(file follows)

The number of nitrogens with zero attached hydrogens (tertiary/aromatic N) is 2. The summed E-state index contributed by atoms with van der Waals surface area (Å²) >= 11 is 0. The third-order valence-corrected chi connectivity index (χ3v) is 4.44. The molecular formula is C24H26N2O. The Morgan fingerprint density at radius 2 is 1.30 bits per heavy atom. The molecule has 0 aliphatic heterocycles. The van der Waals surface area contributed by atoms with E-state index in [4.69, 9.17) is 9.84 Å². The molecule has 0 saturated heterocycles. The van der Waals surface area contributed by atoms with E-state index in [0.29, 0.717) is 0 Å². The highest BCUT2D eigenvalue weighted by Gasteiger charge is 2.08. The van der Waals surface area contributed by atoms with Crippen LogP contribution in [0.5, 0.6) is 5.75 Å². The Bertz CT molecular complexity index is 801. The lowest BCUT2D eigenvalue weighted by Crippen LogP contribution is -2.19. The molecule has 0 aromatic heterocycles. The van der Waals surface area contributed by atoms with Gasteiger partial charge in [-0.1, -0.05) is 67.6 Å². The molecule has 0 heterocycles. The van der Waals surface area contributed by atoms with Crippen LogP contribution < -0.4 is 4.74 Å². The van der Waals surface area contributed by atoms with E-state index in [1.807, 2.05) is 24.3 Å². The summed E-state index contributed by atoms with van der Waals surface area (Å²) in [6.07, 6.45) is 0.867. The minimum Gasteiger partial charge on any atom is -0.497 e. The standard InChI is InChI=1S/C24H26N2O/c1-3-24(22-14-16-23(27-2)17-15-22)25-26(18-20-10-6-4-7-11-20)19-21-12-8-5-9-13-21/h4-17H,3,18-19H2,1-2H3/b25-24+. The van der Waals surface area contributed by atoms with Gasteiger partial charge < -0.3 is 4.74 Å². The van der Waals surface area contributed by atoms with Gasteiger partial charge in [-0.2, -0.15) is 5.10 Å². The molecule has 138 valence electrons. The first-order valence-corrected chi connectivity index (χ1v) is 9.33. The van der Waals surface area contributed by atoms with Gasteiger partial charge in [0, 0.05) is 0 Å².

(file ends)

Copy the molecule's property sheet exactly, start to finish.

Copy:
The number of nitrogens with zero attached hydrogens (tertiary/aromatic N) is 2. The summed E-state index contributed by atoms with van der Waals surface area (Å²) >= 11 is 0. The third-order valence-corrected chi connectivity index (χ3v) is 4.44. The molecular formula is C24H26N2O. The Morgan fingerprint density at radius 2 is 1.30 bits per heavy atom. The molecule has 0 aliphatic heterocycles. The van der Waals surface area contributed by atoms with E-state index in [4.69, 9.17) is 9.84 Å². The molecule has 0 saturated heterocycles. The van der Waals surface area contributed by atoms with E-state index in [0.29, 0.717) is 0 Å². The highest BCUT2D eigenvalue weighted by Gasteiger charge is 2.08. The van der Waals surface area contributed by atoms with Crippen LogP contribution in [0.5, 0.6) is 5.75 Å². The Bertz CT molecular complexity index is 801. The lowest BCUT2D eigenvalue weighted by Crippen LogP contribution is -2.19. The molecule has 0 aromatic heterocycles. The van der Waals surface area contributed by atoms with Gasteiger partial charge in [-0.1, -0.05) is 67.6 Å². The molecule has 0 heterocycles. The van der Waals surface area contributed by atoms with Crippen LogP contribution < -0.4 is 4.74 Å². The van der Waals surface area contributed by atoms with E-state index in [1.807, 2.05) is 24.3 Å². The summed E-state index contributed by atoms with van der Waals surface area (Å²) in [6.07, 6.45) is 0.867. The minimum Gasteiger partial charge on any atom is -0.497 e. The standard InChI is InChI=1S/C24H26N2O/c1-3-24(22-14-16-23(27-2)17-15-22)25-26(18-20-10-6-4-7-11-20)19-21-12-8-5-9-13-21/h4-17H,3,18-19H2,1-2H3/b25-24+. The van der Waals surface area contributed by atoms with Gasteiger partial charge < -0.3 is 4.74 Å². The van der Waals surface area contributed by atoms with Gasteiger partial charge in [-0.2, -0.15) is 5.10 Å². The molecule has 138 valence electrons. The first-order valence-corrected chi connectivity index (χ1v) is 9.33. The van der Waals surface area contributed by atoms with Gasteiger partial charge in [0, 0.05) is 0 Å².